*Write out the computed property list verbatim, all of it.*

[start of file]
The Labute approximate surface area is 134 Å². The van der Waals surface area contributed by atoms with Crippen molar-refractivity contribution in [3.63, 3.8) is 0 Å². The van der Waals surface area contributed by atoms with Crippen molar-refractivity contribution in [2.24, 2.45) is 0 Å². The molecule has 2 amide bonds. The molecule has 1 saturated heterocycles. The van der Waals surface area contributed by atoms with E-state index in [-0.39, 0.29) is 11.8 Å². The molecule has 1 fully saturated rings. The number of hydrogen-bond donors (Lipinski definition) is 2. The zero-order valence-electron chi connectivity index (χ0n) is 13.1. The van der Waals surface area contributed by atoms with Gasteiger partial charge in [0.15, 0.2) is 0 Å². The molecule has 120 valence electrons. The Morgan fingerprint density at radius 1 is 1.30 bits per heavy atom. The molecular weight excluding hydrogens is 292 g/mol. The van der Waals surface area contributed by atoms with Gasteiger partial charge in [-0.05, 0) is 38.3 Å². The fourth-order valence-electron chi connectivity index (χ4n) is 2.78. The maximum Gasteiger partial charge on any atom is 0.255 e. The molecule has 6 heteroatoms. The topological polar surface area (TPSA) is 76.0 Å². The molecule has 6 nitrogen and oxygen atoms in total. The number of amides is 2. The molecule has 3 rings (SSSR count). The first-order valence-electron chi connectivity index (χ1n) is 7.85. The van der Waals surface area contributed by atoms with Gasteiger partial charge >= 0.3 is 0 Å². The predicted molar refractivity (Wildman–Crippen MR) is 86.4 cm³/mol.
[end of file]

The Labute approximate surface area is 134 Å². The van der Waals surface area contributed by atoms with Crippen molar-refractivity contribution in [3.63, 3.8) is 0 Å². The van der Waals surface area contributed by atoms with Crippen molar-refractivity contribution in [2.24, 2.45) is 0 Å². The molecule has 2 amide bonds. The molecule has 1 saturated heterocycles. The van der Waals surface area contributed by atoms with E-state index in [-0.39, 0.29) is 11.8 Å². The molecule has 1 fully saturated rings. The number of hydrogen-bond donors (Lipinski definition) is 2. The zero-order valence-electron chi connectivity index (χ0n) is 13.1. The van der Waals surface area contributed by atoms with Gasteiger partial charge in [0.15, 0.2) is 0 Å². The molecule has 120 valence electrons. The Morgan fingerprint density at radius 1 is 1.30 bits per heavy atom. The molecular weight excluding hydrogens is 292 g/mol. The van der Waals surface area contributed by atoms with Gasteiger partial charge in [-0.05, 0) is 38.3 Å². The fourth-order valence-electron chi connectivity index (χ4n) is 2.78. The maximum Gasteiger partial charge on any atom is 0.255 e. The molecule has 6 heteroatoms. The topological polar surface area (TPSA) is 76.0 Å². The molecule has 6 nitrogen and oxygen atoms in total. The number of amides is 2. The molecule has 3 rings (SSSR count). The first-order valence-electron chi connectivity index (χ1n) is 7.85. The van der Waals surface area contributed by atoms with Gasteiger partial charge >= 0.3 is 0 Å². The predicted molar refractivity (Wildman–Crippen MR) is 86.4 cm³/mol.